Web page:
Kemp’s role here was in fact historic.
But Jack Kemp has one other serious political achievement to his credit aside from being the “Godfather of Reaganomics.”
Jack Kemp began doing something that was long overdue: de-compassionating the Left.
Which is to say, as that Tip O’Neill quote about liberals being “the guardians” of working people and the poor illustrated, liberals have long connected the role of government to moral superiority.
Jack Kemp would have none of it. Not for a moment would he yield the moral high ground to socialism much less Marxism.
He never hesitated, for example, to challenge the idea that the American Left somehow had a moral claim to leadership in civil rights. He would remind, as he always called them, “our friends on the Left” that they had been “mired in Reconstruction mentality, (and had been) implicit defenders of white supremacy, the Solid South and the Ku Klux Klan.” In a speech at Harvard he looked his liberal audience straight in the eye and said of his pro-growth, pro-capitalism policies that they were a “moral obligation” to our fellow Americans.
A Jack Kemp speech wasn’t complete without describing left-wing policies as “paternalistic” or “condescending” or “elitist.” “Manic egalitarians” as he once called leftists. He believed passionately in free markets and economic growth as a pillar of a moral society. “You can’t enrich poor nations by impoverishing their people,” he would say in a 1990 speech to “The Wealth of Nations” Conference in Edinburgh, Scotland. Typically direct in addressing both American and international leftists Kemp added:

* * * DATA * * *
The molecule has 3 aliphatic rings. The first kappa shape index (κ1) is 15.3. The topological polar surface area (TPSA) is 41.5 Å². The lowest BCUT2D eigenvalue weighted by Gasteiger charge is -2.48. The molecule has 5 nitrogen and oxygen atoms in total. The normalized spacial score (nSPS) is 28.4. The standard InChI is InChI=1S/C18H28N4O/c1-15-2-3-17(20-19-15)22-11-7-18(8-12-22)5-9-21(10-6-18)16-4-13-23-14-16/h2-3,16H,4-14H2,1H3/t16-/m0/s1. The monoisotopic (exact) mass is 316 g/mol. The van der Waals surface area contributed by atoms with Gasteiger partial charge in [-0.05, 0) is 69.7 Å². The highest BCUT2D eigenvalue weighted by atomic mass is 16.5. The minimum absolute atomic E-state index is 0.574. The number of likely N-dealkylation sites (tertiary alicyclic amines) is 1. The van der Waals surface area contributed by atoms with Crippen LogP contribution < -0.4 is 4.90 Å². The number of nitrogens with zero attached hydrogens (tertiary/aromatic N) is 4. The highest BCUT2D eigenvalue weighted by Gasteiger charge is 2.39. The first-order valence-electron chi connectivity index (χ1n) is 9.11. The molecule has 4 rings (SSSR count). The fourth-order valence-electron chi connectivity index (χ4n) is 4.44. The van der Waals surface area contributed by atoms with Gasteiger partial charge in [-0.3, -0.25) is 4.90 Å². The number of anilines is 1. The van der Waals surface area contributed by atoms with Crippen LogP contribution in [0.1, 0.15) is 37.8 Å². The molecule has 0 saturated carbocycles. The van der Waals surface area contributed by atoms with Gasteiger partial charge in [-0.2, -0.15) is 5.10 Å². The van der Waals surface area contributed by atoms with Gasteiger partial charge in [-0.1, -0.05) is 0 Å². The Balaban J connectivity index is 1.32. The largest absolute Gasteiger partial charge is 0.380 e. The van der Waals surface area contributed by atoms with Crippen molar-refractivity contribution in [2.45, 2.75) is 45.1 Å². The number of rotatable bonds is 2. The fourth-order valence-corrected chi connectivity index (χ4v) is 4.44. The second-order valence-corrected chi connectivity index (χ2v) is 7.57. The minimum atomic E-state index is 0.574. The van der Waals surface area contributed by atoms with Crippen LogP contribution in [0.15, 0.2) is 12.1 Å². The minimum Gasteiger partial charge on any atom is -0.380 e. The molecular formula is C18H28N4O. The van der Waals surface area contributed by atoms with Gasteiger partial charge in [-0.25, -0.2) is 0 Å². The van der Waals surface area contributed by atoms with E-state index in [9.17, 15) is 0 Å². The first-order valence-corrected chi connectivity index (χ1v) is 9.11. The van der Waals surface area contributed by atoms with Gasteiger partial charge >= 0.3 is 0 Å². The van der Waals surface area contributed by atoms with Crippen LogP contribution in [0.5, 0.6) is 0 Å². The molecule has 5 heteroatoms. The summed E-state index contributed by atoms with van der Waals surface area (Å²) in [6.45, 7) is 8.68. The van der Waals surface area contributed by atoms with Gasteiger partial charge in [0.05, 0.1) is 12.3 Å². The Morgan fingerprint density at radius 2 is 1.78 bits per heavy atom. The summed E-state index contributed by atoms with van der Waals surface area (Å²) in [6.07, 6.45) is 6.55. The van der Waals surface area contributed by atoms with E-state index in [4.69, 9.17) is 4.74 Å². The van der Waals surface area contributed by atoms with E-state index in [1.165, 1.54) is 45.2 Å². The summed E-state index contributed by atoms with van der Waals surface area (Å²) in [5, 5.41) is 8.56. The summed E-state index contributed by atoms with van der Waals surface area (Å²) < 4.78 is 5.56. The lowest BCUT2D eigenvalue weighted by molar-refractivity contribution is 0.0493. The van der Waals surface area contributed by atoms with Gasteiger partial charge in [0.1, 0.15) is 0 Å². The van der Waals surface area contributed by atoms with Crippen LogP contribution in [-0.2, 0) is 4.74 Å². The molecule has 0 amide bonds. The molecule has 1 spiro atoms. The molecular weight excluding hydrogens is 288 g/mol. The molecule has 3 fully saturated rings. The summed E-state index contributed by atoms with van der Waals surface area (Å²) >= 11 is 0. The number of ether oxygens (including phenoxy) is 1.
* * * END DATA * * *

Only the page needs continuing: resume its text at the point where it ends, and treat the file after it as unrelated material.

“The key to wealth and prosperity is allowing people freedom –freedom to work, to save, freedom to own their own property and homes, to succeed, and yes, to fail, but try again. The ultimate cause of the wealth of nations, and indeed, the wealth of cities, is people.”
It is thus no surprise to hear Paul Ryan confront his critics directly, just as Jack Kemp once did, to look them in the eye and challenge the morality of big government liberalism. In a speech at Georgetown University in April of this year, Ryan took on President Obama exactly in the style of his former boss Kemp. Challenging Obama on what Ryan called the “moral implications” of Obama’s policies Ryan noted that:
“He [President Obama] does not seem to understand that he can’t promote the common good by setting class against class, or group against group.
Saying as well: